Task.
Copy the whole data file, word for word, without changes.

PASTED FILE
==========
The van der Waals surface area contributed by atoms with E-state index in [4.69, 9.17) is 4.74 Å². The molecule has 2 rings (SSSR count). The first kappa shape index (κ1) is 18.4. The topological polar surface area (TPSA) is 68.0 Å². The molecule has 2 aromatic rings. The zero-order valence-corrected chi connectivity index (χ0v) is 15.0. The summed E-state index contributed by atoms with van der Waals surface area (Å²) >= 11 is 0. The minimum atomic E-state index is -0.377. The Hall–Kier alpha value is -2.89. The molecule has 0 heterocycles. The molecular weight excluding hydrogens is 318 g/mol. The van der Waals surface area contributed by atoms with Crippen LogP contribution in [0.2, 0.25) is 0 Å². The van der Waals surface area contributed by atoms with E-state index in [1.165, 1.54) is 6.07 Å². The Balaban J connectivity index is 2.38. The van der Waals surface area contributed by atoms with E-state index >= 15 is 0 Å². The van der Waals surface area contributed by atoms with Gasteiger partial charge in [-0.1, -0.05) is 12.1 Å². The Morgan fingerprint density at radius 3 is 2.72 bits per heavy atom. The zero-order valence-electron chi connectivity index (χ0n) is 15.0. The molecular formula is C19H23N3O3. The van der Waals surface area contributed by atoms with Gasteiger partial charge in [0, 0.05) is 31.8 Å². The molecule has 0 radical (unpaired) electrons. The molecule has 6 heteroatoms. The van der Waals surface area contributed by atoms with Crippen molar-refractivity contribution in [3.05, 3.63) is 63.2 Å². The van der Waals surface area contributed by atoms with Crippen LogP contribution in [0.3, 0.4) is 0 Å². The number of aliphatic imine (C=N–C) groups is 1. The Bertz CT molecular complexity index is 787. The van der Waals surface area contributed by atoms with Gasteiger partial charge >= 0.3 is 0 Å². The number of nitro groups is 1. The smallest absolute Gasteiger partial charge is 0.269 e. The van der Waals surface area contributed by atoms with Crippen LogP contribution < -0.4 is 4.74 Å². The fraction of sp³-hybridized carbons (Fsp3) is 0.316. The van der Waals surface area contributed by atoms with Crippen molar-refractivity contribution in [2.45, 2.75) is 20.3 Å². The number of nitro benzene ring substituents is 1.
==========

The van der Waals surface area contributed by atoms with E-state index in [4.69, 9.17) is 4.74 Å². The molecule has 2 rings (SSSR count). The first kappa shape index (κ1) is 18.4. The topological polar surface area (TPSA) is 68.0 Å². The molecule has 2 aromatic rings. The zero-order valence-corrected chi connectivity index (χ0v) is 15.0. The summed E-state index contributed by atoms with van der Waals surface area (Å²) >= 11 is 0. The minimum atomic E-state index is -0.377. The Hall–Kier alpha value is -2.89. The molecule has 0 heterocycles. The molecular weight excluding hydrogens is 318 g/mol. The van der Waals surface area contributed by atoms with Crippen LogP contribution in [0.2, 0.25) is 0 Å². The van der Waals surface area contributed by atoms with E-state index in [1.165, 1.54) is 6.07 Å². The Balaban J connectivity index is 2.38. The van der Waals surface area contributed by atoms with E-state index >= 15 is 0 Å². The van der Waals surface area contributed by atoms with Gasteiger partial charge in [-0.1, -0.05) is 12.1 Å². The Morgan fingerprint density at radius 3 is 2.72 bits per heavy atom. The zero-order valence-electron chi connectivity index (χ0n) is 15.0. The molecular formula is C19H23N3O3. The van der Waals surface area contributed by atoms with Gasteiger partial charge in [0, 0.05) is 31.8 Å². The molecule has 0 radical (unpaired) electrons. The molecule has 6 heteroatoms. The van der Waals surface area contributed by atoms with Crippen molar-refractivity contribution in [3.05, 3.63) is 63.2 Å². The van der Waals surface area contributed by atoms with Crippen LogP contribution in [0.3, 0.4) is 0 Å². The number of aliphatic imine (C=N–C) groups is 1. The Bertz CT molecular complexity index is 787. The van der Waals surface area contributed by atoms with Gasteiger partial charge >= 0.3 is 0 Å². The number of nitro groups is 1. The smallest absolute Gasteiger partial charge is 0.269 e. The van der Waals surface area contributed by atoms with Crippen LogP contribution < -0.4 is 4.74 Å². The fraction of sp³-hybridized carbons (Fsp3) is 0.316. The van der Waals surface area contributed by atoms with Crippen molar-refractivity contribution in [2.45, 2.75) is 20.3 Å². The number of nitro benzene ring substituents is 1.